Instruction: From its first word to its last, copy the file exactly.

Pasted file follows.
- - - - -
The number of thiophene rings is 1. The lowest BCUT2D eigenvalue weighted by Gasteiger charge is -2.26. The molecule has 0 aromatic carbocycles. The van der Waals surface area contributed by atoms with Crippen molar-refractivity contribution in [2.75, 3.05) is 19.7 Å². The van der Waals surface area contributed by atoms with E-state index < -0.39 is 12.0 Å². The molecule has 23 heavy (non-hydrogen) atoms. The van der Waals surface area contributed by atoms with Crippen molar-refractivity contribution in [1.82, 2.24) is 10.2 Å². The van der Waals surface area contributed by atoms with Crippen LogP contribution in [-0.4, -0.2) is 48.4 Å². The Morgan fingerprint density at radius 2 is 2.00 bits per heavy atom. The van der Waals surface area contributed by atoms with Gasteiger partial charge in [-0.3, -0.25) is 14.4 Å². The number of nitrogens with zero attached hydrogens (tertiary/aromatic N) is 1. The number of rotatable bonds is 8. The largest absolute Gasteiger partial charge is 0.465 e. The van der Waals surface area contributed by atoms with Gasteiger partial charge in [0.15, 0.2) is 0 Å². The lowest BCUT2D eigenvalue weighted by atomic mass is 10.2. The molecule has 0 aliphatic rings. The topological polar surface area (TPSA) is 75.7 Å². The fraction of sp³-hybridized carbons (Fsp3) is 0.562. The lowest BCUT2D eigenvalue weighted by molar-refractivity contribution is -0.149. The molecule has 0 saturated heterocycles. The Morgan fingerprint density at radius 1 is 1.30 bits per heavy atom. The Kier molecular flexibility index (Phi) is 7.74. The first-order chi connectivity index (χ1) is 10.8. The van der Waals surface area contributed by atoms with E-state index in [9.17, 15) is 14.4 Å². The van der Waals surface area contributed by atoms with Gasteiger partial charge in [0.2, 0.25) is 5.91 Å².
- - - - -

The number of thiophene rings is 1. The lowest BCUT2D eigenvalue weighted by Gasteiger charge is -2.26. The molecule has 0 aromatic carbocycles. The van der Waals surface area contributed by atoms with Crippen molar-refractivity contribution in [2.75, 3.05) is 19.7 Å². The van der Waals surface area contributed by atoms with E-state index < -0.39 is 12.0 Å². The molecule has 23 heavy (non-hydrogen) atoms. The van der Waals surface area contributed by atoms with Crippen molar-refractivity contribution in [1.82, 2.24) is 10.2 Å². The van der Waals surface area contributed by atoms with Crippen LogP contribution in [-0.4, -0.2) is 48.4 Å². The Morgan fingerprint density at radius 2 is 2.00 bits per heavy atom. The van der Waals surface area contributed by atoms with Gasteiger partial charge in [-0.3, -0.25) is 14.4 Å². The number of nitrogens with zero attached hydrogens (tertiary/aromatic N) is 1. The number of rotatable bonds is 8. The largest absolute Gasteiger partial charge is 0.465 e. The van der Waals surface area contributed by atoms with Gasteiger partial charge in [0.15, 0.2) is 0 Å². The lowest BCUT2D eigenvalue weighted by atomic mass is 10.2. The molecule has 0 aliphatic rings. The topological polar surface area (TPSA) is 75.7 Å². The fraction of sp³-hybridized carbons (Fsp3) is 0.562. The lowest BCUT2D eigenvalue weighted by molar-refractivity contribution is -0.149. The molecule has 0 saturated heterocycles. The Morgan fingerprint density at radius 1 is 1.30 bits per heavy atom. The Kier molecular flexibility index (Phi) is 7.74. The first-order chi connectivity index (χ1) is 10.8. The van der Waals surface area contributed by atoms with E-state index in [9.17, 15) is 14.4 Å². The van der Waals surface area contributed by atoms with Gasteiger partial charge in [0.2, 0.25) is 5.91 Å².